He called it the biggest catch of his life. Runnerup might be the 67-yard preseason touchdown he scored for Atlanta in 2014, or last preseason, when he caught a touchdown from Tim Tebow in the final preseason game —Tebow's last NFL TD throw.

"When he first got picked up with the baseball stuff and that, I was kind of bragging to the trainers and all that," Martino said. "I pulled it up on my phone. When he hit that home run, I was making a big deal. 'Hey, I caught his last touchdown.' But I guess this one, since it counted, means the most."

It was a Bucs win filled with stories.

And Freddie Martino was one of them.

"I'm going to try to frame it somehow," he said of the TD ball. "I might give it to my mom. Still to this moment, I really can't say I believe it happened."

Fennelly: Don't overlook Freddie Martino's story in Bucs' win 11/13/16 [Last modified: Sunday, November 13, 2016 10:52pm]
Photo reprints | Article reprints

© 2017 Tampa Bay Times

    

Join the discussion: Click to view comments, add yours

Loading...
  1. Alex Faedo, Florida advance to face LSU in College World Series finals

    College

    OMAHA, Neb. — Alex Faedo pitched three-hit ball for 71/3 innings in a second straight strong performance against TCU, and Florida moved to the College World Series finals with a 3-0 win Saturday night.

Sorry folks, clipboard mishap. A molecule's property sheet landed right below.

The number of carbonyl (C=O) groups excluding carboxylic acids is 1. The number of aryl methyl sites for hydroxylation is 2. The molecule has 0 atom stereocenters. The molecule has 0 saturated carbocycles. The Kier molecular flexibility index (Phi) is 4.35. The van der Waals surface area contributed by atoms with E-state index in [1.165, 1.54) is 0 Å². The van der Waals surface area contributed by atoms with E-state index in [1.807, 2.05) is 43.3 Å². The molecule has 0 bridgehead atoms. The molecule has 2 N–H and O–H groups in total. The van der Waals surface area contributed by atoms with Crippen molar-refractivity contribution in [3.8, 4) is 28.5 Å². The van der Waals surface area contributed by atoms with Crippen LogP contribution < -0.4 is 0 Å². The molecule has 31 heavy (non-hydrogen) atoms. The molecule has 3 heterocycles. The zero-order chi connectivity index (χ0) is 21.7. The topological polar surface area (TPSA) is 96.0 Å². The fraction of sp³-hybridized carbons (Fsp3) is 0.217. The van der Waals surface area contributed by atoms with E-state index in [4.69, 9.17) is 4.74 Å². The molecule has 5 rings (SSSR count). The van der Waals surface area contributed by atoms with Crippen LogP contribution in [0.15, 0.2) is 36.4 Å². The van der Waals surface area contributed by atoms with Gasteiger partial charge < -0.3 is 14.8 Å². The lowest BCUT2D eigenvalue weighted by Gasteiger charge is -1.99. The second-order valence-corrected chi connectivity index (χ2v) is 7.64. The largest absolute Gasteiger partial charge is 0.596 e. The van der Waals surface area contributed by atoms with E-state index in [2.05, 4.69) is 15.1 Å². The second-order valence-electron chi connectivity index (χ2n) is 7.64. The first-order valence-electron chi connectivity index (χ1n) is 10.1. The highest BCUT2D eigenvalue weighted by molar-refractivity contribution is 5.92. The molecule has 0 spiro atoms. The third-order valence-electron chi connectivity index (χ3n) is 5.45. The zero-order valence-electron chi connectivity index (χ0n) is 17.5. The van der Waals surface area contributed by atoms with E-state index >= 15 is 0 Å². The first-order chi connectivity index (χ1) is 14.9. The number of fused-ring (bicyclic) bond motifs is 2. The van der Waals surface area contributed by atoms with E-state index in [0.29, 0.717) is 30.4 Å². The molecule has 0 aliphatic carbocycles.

Florida’s Austin Langworthy scores on a single by Mike Rivera in the second inning during a 3-0 victory over TCU.
  2. Jones: Bucs need success to get national respect

    Bucs

    Tampa Bay Times columnist Tom Jones offers up his Two Cents on the world of sports.

    No respect

    Tampa Bay Buccaneers head coach Dirk Koetter walks the field during the second day of mandatory minicamp at One Buccaneer Place in Tampa, Fla., on Wednesday, June 14, 2017. LOREN ELLIOTT   |   Times
  3. Rays journal: Jumbo Diaz falters after getting within a strike of ending rally

    The Heater

    ST. PETERSBURG — Saturday's game got away starting with a leadoff walk in the seventh inning by Rays LHP Jose Alvarado, who was brought in exclusively to face Baltimore's lefty-swinging Seth Smith.

    Rays reliever Jumbo Diaz wipes his face as he walks off the mound after the Orioles score four during the seventh inning to give them a 7-3 lead. Diaz was one strike away from working out of the jam before he allowed a two-run double and a two-run homer on back-to-back pitches.
  4. Rookie Jake Faria dissatisfied with performance in Rays' loss to Orioles

    The Heater

    ST. PETERSBURG — The rookie pitcher walked to his locker Saturday after tossing the fourth quality start in as many tries to begin his career. He held the potent Orioles bats to three runs and for six innings gave his team a chance to win.

    Orioles third baseman Manny Machado tags out the Rays’ Mallex Smith at third after a rundown in the first inning.
  5. Roger Mooney's takeaways from Saturday's Rays-Orioles game

    The Heater

    It was refreshing to see RHP Jacob Faria take the blame after the loss even though he gave the Rays a chance to win. Too often young pitchers are encouraged by what they did and not necessarily the outcome, but Faria, making just his fourth big-league start, came to the Trop to win, didn't, and pointed the finger …